District Effectiveness: A Study of Investment Strategies in New York City Public Schools and Districts
Educational Policy, Vol. 18, No. 3, 491-512
Iatarola, P. & Fruchter, N.
Educational reform over the past two decades has focused primarily on schools as the critical units of change, often ignoring the role of districts and their effect on schools' performance. Although national reform efforts such as the recently reauthorized Elementary and Secondary Education Act (the No Child Left Behind Act), are directed primarily at schools, local school districts are responsible for a number of functions critical to schooling effectiveness (e.g., hiring, collective bargaining, curriculum development, assessment, fiscal operations, and ancillary functions). Refocusing attention on districts and their effect on schools, this study found differences between high-and low performing community school districts, or administrative subunits, within the NewYork City school system in terms of educational goals, instructional focus, leadership development, teacher recruitment and retention, and professional development.
A Comparison of Ground-Level Air Quality Data with New York State Department of Environmental Conservation Monitoring Stations Data in South Bronx, New York
Atmospheric Environment, Vol. 38, pp. 5295-5304.
Restrepo, C., Zimmerman, R., Thurston, G., Clemente, J., Gorczynski, J., Zhong, M., Blaustin, M. & Chen, L.C.
The South Bronx is a low-income, minority community in New York City. It has one of the highest asthma rates in
the country, which community residents feel is related to poor air quality. Community residents also feel that the air quality data provided by the New York State Department of Environmental Conservation (DEC) through its network
of monitoring stations do not reflect the poor quality of the air they breathe. This is due to the fact that these
monitoring stations are located 15m above ground. In the year 2001 this project collected air quality data at three
locations in the study area. They were collected close to ground-level at a height of 4m by a mobile laboratory placed in a van as part of the South Bronx Environmental Health and Policy Study. This paper compares data collected by the project with data from DEC's monitoring stations in Bronx County during the same periods. The goal of the comparison is to gain a better understanding of differences in measured air quality concentrations at these different heights. Although there is good agreement in the data among DEC stations there are some important differences between ground-level measurements and DEC data. For PM2.5 the measured concentrations by the van were similar to those recorded by DEC stations. In the case of ozone, the concentrations recorded at ground level were similar or lower than those recorded by DEC stations. For NO2, however, the concentrations recorded at ground level were over twice as high as those recorded by DEC. In the case of SO2, ground level measurements were substantially higher in August but very similar in the other two periods. CO concentrations measured at ground-level tend to be 60-90% higher than those recorded by DEC monitoring stations. Despite these differences, van measurements of SO2 and CO concentrations were well below EPA standards.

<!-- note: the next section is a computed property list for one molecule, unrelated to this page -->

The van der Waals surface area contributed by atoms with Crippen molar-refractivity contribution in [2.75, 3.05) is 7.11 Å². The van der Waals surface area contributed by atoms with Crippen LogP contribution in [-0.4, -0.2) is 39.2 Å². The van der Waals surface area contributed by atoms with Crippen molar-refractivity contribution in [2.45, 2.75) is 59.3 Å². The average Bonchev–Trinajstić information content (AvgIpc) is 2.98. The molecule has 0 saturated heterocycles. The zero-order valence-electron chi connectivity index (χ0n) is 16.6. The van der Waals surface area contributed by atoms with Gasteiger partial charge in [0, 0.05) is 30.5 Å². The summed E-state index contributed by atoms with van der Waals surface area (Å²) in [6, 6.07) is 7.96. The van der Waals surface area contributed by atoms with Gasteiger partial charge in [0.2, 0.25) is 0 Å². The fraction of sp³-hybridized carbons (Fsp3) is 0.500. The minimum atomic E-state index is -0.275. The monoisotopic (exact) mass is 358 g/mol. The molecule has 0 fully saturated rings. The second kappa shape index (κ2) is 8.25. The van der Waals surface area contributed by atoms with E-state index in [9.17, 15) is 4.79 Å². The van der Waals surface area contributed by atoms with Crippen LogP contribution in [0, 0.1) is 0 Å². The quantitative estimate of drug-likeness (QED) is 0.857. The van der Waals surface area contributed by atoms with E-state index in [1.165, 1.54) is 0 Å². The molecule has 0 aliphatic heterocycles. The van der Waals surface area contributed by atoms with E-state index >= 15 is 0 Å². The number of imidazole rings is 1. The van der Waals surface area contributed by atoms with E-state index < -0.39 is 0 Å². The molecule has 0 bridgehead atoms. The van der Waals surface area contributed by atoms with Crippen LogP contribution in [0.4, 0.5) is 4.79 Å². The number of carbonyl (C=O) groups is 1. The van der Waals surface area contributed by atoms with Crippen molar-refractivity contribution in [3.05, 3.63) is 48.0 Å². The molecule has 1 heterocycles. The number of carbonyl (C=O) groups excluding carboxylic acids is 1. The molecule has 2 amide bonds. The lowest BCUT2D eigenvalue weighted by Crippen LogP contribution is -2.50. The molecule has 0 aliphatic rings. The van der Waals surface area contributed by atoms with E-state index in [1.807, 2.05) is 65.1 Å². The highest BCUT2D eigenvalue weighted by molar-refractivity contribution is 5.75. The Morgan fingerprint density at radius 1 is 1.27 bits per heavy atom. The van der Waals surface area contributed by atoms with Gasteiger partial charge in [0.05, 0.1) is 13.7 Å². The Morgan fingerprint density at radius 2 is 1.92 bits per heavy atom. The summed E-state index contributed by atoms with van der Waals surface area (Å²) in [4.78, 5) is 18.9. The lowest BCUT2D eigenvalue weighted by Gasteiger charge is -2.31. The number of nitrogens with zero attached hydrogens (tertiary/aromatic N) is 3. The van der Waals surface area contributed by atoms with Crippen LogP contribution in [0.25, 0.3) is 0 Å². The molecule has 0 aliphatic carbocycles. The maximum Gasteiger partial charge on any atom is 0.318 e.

Academic Achievement Among Formerly Homeless Adolescents and Their Continuously Housed Peers
Journal of School Psychology, Vol. 42, No. 3, pp. 179-199.
Rafferty, Y., Shinn, M. & Weitzman, B.
This study examined the school experiences and academic achievement of 46 adolescents in families who experienced homelessness and 87 permanently housed adolescents whose families received public assistance. Measures taken after the homeless students were rehoused showed that both groups valued school highly and were similar in cognitive abilities assessed with the similarities subtest of the Wechsler Intelligence Scale for Children—Revised (WISC-R). Formerly homeless students had more school mobility, more grade retention, and worse school experiences by mother report and lower plans for post secondary education by self-report. Both groups scored poorly on standardized tests of academic achievement. Homelessness was associated with further declines in achievement during the period of maximal residential disruption, but did not have effects 5 years later.
City Taxes, City Spending: Essays in Honor of Dick Netzer
Northampton, Mass: Edward Elgar Publishing Ltd.,
In a festschrift to Netzer a public finance economist well known for his research on state and local taxation, urban public services, and nonprofit organizations eight chapters apply microeconomics to problems facing urban areas and use statistical analysis to gain insight into practical solutions. The essays look at alternative methods of financing urban government, such as a land value tax and the impact of sales and income taxes on property taxation; at government expenditures, including housing subsidies; and at subsidies to nonprofit arts groups as well as the role of the nonprofit sector in providing K-12 education. Of interest to the fields of public finance, urban economics, and public administration.